History of Edo Kiriko
The origins of Edo Kiriko are found in imitations of British cut glass,
The magnificent Kiriko surprised even Commodore Perry
It is said that Edo Kiriko started in 1834 when a man called Kyubei Kagaya, who ran a glass wholesale store in Edo Odenmacho, imitated British-made cut glass and applied engraving to the surface of glass. Furthermore, legend tells that U.S. Commodore Perry, the man whose arrival of black ships in the closing days of the Tokugawa shogunate helped open up Japan in 1852, was surprised with a beautiful Kiriko glass bottle presented to him by Kagaya.
In 1882, the Ministry of Works Shinagawa Engineering Center invited from Britain a technical expert of western style cut glass and printed patterns, Emanuel Hoputoman, so that they could learn these techniques. Many of the sophisticated cutting techniques that have been handed down today were started at this time. Afterwards, despite the numerous difficulties in addition to earthquakes and wars, the traditions of Kiriko from the Edo period have not died out, but instead have been preserved to this day.
Incidentally, the development of Edo Kiriko was centered on the downtown area along the Arakawa River, because the main material in glass, silica, was transported by ship from Fukushima, the mining area of silica at that time, to downtown Tokyo along the Arakawa River.
Charm of Edo Kiriko
Delicately beautiful expressions,
The diverse Japanese-style designs that were loved by the people of Edo
In the reflection of light in one representative design of Edo Kiriko, it is possible to see Nanako which also looks like the scales of a fish. This was also a representative cut glass design in England and Ireland from the 18th to 19th centuries. Besides this, there are other designs such as the chrysanthemum woven-bamboo pattern, seven treasures, leaf of hemp and fence of bamboo. Furthermore, these designs have been used in various combinations. These designs, which have been handed down since the Edo period, can surely be called expressions that freely show the Japanese-style delicate sense.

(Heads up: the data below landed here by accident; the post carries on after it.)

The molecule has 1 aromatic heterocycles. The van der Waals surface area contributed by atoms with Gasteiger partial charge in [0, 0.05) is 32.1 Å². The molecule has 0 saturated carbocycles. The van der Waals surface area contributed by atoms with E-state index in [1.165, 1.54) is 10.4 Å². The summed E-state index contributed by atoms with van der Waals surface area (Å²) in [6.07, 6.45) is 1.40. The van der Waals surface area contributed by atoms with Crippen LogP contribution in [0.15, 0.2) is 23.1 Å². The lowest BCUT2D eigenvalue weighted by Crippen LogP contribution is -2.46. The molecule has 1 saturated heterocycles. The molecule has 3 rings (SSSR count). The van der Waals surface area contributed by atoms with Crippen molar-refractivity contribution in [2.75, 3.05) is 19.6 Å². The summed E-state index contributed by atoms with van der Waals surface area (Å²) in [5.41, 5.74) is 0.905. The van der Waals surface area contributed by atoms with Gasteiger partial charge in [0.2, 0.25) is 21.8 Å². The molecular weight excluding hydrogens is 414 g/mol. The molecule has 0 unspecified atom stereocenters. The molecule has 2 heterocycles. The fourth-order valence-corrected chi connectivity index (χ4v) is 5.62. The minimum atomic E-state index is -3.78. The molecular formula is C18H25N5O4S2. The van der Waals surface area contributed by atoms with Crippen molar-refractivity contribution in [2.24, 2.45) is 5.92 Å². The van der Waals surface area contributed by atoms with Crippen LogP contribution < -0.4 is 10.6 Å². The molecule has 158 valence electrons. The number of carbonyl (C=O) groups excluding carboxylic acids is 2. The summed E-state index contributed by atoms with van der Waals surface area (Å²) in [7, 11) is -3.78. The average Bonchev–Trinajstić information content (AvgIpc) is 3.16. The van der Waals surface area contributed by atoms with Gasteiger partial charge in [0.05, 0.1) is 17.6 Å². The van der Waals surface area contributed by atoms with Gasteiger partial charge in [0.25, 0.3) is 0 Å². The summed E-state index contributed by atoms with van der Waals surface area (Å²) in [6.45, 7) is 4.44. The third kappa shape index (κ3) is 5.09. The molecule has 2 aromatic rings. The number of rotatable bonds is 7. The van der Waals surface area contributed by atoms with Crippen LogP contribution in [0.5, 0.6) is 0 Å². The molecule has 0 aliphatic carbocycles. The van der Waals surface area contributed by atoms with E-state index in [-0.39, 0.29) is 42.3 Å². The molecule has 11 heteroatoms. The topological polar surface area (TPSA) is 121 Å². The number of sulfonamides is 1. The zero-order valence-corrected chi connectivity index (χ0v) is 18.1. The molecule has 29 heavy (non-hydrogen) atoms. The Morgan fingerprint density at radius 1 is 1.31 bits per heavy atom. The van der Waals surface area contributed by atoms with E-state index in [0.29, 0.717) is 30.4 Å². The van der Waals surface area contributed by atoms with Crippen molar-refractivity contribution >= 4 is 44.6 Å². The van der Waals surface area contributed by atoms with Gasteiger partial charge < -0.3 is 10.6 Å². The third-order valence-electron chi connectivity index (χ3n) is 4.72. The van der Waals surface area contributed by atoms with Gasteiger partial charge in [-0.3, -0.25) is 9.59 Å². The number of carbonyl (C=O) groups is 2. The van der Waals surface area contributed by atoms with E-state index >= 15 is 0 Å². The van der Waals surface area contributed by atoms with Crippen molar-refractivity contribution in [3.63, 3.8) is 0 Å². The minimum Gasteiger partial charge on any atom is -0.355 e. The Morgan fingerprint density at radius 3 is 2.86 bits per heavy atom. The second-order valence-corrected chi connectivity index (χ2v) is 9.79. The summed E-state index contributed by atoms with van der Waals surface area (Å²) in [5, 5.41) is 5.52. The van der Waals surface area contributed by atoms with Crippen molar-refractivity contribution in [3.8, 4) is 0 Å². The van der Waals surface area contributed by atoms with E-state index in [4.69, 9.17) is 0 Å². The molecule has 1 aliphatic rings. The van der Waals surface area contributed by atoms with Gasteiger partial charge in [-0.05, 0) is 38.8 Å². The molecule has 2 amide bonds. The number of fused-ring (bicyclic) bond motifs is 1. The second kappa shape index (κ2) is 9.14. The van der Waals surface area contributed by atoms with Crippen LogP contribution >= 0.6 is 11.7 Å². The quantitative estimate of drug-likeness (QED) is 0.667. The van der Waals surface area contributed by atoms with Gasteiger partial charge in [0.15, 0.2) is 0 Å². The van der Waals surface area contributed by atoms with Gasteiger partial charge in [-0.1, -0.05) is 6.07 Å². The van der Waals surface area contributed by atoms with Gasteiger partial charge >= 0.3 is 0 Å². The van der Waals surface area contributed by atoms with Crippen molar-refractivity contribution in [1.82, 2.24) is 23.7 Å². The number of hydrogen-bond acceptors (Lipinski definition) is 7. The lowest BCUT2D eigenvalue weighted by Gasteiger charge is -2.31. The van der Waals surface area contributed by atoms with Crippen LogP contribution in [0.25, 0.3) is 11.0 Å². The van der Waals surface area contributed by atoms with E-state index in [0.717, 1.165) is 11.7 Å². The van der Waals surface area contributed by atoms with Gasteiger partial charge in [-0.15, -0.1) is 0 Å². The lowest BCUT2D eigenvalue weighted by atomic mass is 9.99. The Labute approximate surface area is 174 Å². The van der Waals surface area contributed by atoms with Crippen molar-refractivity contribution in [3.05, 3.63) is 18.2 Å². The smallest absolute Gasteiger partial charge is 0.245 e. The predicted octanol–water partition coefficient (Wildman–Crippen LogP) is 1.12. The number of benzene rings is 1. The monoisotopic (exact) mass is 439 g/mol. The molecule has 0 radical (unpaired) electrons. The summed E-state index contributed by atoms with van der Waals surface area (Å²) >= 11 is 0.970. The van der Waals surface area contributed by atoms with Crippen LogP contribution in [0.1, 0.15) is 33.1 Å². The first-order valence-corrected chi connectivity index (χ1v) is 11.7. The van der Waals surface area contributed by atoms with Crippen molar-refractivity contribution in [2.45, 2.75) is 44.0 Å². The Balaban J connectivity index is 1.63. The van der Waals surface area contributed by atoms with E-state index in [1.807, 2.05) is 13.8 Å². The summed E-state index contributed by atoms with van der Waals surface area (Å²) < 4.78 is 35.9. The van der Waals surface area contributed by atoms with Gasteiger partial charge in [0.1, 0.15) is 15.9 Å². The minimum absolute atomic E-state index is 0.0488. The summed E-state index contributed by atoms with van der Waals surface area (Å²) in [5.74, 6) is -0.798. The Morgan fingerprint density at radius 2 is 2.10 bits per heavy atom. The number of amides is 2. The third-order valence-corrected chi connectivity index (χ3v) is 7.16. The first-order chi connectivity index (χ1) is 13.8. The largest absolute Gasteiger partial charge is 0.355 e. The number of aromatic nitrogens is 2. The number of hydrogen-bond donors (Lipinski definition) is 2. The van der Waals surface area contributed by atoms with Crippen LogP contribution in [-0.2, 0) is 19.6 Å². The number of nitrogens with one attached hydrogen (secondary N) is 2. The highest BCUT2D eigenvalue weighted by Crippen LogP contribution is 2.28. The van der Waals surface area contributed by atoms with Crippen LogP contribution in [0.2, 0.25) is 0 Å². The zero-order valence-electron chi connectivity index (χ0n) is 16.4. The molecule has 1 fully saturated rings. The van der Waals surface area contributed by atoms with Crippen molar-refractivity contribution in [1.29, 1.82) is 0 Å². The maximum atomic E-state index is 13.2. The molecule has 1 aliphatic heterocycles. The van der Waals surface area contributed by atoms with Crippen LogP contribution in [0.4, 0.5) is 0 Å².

This cut glass radiates with a momentary flash of light, wearing these designs that were also loved by the people of the Edo period. They give off beauty such that instinctively you take them in hand and which fascinates your heart and soul. If you try really staring at these designs, you will see that each line and the spaces between these lines are extremely tiny and you will be left with a feeling of the ingenious skill of the craftsmen that made them.
The Way of Making Edo Kiriko
The pattern is cut and the piece is ground smooth,
The polishing process determines the attraction of Kiriko
The distribution of the design is decided upon and marks are affixed that will become the reference points for where the pattern will be engraved. The lines that rely on these to form the basis of the pattern are finely drawn and are then shaved down to a shallow depth. In the later processing stages, in order to make it easy to carry out slight adjustments, a third grade grinding process is performed that applies a further refined process to the grooves that have been made by the rough grinding process which has been carried out to a width and depth that is around three quarters of the planned finish. After this, the shape of the pattern that has been ground down by the rough grind and the third grade grinding is arranged and then the processed finish is ground smooth. The smoothing process is a careful grind for the final process of shaving.
After processing, the surface, which has become opaque, is polished and a radiance that possesses the clarity of the original glass is restored. No matter how well the glass is cut, the quality of Kiriko is dependent on the polish. In order to maintain the excellence of the Kiriko, the polish in the final process is important as it determines the attractiveness of the Kiriko.
|Main producing center and base||Tokyo|
|Associated occupation||Kiriko Craftsman|
|More Information||Edo kiriko Cooperative Association
Sumida Edo kiriko Hall